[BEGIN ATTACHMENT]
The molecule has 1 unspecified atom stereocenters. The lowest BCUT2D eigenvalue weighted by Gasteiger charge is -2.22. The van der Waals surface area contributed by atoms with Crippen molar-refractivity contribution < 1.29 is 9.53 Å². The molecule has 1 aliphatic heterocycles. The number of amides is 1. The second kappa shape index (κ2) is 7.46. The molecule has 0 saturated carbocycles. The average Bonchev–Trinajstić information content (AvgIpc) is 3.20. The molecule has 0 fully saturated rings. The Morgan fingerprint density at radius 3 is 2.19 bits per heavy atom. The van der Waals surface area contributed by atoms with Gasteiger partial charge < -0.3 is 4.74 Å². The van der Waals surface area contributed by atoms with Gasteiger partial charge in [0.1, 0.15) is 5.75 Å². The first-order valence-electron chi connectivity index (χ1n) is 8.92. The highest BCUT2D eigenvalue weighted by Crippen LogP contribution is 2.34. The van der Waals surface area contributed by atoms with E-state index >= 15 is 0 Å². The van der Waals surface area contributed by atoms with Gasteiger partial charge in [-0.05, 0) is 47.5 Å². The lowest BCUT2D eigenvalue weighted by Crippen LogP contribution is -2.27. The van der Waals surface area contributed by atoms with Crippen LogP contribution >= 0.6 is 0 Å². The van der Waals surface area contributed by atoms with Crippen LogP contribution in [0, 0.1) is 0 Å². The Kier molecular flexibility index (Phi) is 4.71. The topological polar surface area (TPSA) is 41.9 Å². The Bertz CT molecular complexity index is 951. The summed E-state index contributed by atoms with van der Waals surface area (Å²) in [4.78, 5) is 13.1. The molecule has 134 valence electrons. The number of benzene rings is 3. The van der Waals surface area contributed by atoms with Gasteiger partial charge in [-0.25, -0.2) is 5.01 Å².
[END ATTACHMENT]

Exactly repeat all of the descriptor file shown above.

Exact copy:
The molecule has 1 unspecified atom stereocenters. The lowest BCUT2D eigenvalue weighted by Gasteiger charge is -2.22. The van der Waals surface area contributed by atoms with Crippen molar-refractivity contribution < 1.29 is 9.53 Å². The molecule has 1 aliphatic heterocycles. The number of amides is 1. The second kappa shape index (κ2) is 7.46. The molecule has 0 saturated carbocycles. The average Bonchev–Trinajstić information content (AvgIpc) is 3.20. The molecule has 0 fully saturated rings. The Morgan fingerprint density at radius 3 is 2.19 bits per heavy atom. The van der Waals surface area contributed by atoms with Gasteiger partial charge < -0.3 is 4.74 Å². The van der Waals surface area contributed by atoms with Gasteiger partial charge in [0.1, 0.15) is 5.75 Å². The first-order valence-electron chi connectivity index (χ1n) is 8.92. The highest BCUT2D eigenvalue weighted by Crippen LogP contribution is 2.34. The van der Waals surface area contributed by atoms with E-state index >= 15 is 0 Å². The van der Waals surface area contributed by atoms with Gasteiger partial charge in [-0.05, 0) is 47.5 Å². The lowest BCUT2D eigenvalue weighted by Crippen LogP contribution is -2.27. The van der Waals surface area contributed by atoms with Crippen LogP contribution >= 0.6 is 0 Å². The van der Waals surface area contributed by atoms with Crippen LogP contribution in [0, 0.1) is 0 Å². The Kier molecular flexibility index (Phi) is 4.71. The topological polar surface area (TPSA) is 41.9 Å². The Bertz CT molecular complexity index is 951. The summed E-state index contributed by atoms with van der Waals surface area (Å²) in [4.78, 5) is 13.1. The molecule has 134 valence electrons. The number of benzene rings is 3. The van der Waals surface area contributed by atoms with Gasteiger partial charge in [-0.25, -0.2) is 5.01 Å².